Making new friends is probably the most effective technique out there to fight depression due to relocation. And while your new life is taking you forward, do not forget to look back and keep in touch with your old pals. Nowadays, it takes nothing more than a mouse click or a single finger tap to talk and even see an old friend, so distance is a poor excuse to let great relationships slip between the cracks of your new reality.

If you do happen to find yourself a bit overwhelmed by your new life, keep repeating to yourself that sometimes backward is the only way forward.

Do something crazy

If you can’t seem to find a way out of your depressed state of mind, consider breaking your set daily rhythm and your inner pattern by doing something you wouldn’t do under normal circumstances. Simply put, do something crazy (reasonably crazy, of course) like joining a chess club or signing up for yoga or dance classes or learning how to play a musical instrument. Find yourself new hobbies and interests to clear your head out of any sad thoughts and help you meet new interesting people seamlessly.

Give yourself more time

And most importantly, don’t be too hard on yourself. You have just survived a stressful and testing move which, even without you realizing it, may have turned your world upside down, broken your daily routine to pieces and wreaked havoc on your internal biological clock.

Be patient. Your pre-move and post-move lives are closely interconnected and it will take some time before your life essence balances itself out.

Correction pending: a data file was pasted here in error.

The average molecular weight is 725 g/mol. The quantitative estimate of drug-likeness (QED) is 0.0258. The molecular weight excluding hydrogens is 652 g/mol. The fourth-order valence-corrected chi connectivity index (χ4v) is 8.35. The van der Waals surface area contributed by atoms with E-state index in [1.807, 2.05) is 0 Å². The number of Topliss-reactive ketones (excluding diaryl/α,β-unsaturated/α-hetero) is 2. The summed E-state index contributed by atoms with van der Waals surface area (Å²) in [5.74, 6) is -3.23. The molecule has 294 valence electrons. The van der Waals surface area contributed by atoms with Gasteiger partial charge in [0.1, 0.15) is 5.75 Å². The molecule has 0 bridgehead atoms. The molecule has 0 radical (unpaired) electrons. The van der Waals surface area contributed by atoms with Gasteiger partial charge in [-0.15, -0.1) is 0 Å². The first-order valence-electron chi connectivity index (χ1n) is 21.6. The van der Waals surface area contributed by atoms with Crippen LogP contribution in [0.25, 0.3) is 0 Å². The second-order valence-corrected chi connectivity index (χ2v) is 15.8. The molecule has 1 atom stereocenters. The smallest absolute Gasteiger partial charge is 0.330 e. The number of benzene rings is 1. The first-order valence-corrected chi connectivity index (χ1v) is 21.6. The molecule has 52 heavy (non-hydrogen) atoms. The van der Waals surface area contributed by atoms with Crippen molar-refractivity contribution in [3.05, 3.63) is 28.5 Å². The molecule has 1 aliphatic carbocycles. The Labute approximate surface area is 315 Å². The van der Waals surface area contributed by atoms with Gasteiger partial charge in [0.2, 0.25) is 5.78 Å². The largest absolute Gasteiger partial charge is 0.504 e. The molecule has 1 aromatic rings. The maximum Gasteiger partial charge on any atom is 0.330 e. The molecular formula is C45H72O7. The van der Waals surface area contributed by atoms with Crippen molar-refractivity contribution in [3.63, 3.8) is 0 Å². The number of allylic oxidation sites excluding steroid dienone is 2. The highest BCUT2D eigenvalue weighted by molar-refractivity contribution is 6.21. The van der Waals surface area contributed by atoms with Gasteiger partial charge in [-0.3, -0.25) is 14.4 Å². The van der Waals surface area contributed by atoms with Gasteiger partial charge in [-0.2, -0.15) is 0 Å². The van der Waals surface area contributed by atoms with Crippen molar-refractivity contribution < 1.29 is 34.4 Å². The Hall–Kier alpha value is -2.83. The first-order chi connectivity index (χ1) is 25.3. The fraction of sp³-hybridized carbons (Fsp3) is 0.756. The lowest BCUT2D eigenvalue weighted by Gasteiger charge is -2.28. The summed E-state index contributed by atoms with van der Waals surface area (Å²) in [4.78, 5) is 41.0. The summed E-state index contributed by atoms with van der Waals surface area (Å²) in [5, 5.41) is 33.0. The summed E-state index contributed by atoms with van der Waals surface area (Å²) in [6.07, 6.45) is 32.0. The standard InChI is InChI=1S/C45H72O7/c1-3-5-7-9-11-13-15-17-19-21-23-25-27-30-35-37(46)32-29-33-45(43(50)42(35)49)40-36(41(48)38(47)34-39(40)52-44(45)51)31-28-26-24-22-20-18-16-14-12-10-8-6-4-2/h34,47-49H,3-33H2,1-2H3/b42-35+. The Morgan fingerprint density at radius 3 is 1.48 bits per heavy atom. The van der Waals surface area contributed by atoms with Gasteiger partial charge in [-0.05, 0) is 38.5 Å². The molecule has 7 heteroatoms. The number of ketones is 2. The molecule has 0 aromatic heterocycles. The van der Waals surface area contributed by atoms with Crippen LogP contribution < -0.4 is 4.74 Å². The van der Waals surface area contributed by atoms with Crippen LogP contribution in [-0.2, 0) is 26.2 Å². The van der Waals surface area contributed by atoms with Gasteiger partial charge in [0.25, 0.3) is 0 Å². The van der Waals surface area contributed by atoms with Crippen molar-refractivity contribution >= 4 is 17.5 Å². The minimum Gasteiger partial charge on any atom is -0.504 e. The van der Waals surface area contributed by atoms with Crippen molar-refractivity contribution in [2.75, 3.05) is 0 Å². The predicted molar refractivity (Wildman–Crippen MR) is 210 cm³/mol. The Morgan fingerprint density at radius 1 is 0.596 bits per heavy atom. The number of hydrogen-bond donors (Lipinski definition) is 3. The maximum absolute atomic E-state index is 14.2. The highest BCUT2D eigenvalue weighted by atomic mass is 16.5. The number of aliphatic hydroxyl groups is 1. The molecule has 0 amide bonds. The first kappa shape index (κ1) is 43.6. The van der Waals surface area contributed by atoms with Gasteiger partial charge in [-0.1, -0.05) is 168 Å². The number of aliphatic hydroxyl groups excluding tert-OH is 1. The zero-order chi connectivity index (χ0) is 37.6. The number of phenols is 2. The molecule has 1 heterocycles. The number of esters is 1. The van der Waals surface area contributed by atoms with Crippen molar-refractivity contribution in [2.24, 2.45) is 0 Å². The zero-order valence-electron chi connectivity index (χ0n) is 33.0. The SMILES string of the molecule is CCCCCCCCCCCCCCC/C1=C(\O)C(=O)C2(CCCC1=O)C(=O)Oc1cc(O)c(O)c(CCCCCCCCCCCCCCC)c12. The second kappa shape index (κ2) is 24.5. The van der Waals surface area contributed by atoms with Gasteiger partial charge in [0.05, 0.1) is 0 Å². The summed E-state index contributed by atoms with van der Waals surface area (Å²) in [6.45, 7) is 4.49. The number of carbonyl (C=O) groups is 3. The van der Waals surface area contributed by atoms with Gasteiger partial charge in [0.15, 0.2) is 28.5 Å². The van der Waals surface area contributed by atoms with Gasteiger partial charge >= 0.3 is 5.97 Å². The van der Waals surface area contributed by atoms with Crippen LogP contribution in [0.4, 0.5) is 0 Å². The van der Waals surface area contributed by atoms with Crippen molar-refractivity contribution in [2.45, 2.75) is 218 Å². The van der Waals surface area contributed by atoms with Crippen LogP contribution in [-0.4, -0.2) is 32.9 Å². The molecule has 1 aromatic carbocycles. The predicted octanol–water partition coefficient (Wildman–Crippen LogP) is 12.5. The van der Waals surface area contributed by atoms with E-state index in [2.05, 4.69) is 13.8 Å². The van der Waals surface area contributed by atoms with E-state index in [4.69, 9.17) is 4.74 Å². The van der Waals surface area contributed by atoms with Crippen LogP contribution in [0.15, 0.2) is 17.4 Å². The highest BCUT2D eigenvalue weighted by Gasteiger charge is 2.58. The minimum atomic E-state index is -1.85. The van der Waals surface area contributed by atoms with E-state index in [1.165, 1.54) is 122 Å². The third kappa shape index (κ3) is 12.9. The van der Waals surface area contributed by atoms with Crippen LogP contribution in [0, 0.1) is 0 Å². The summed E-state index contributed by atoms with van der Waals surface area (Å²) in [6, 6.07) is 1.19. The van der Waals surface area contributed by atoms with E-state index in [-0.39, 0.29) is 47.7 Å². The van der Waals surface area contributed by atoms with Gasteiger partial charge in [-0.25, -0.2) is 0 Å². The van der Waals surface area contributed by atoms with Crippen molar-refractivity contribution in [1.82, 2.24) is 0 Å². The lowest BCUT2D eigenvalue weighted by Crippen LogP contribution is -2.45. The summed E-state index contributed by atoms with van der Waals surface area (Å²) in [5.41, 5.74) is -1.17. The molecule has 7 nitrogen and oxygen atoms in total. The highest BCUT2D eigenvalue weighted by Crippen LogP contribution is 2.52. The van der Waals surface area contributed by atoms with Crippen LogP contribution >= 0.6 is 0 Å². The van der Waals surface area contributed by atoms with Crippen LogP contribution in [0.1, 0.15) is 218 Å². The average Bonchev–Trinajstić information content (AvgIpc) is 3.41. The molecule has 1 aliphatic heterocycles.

Are you familiar with the concept of communicating vessels? Your new post-move life and your old pre-move life are the interconnected vessels, and you’re playing the role of the medium between these two entities. Now, similar to the homogeneous liquid inside interconnected containers which requires time to balance itself out to the same level inside the vessels, you also need time to acclimatize properly to the unfamiliar surroundings and advance slowly but steadily through the adaptation period. You need more time, so give yourself more time. One little step at a time, just like a baby learning how to walk for the very first time. Right?

The relocation depression strategies described above will help you find the right path much faster but the best way to fight the post-move side effect is to avoid relocation depression altogether. The moment you set foot in your new home, believe in your inner strength to handle change, use your strong will to avoid the cleverly set depressing traps, and counterattack the unexpected enemy with the healing power of positive thinking.

Yes, occupy your mind with positive thoughts and soon you’ll be ready to have your relocation depression for breakfast. Bon appétit!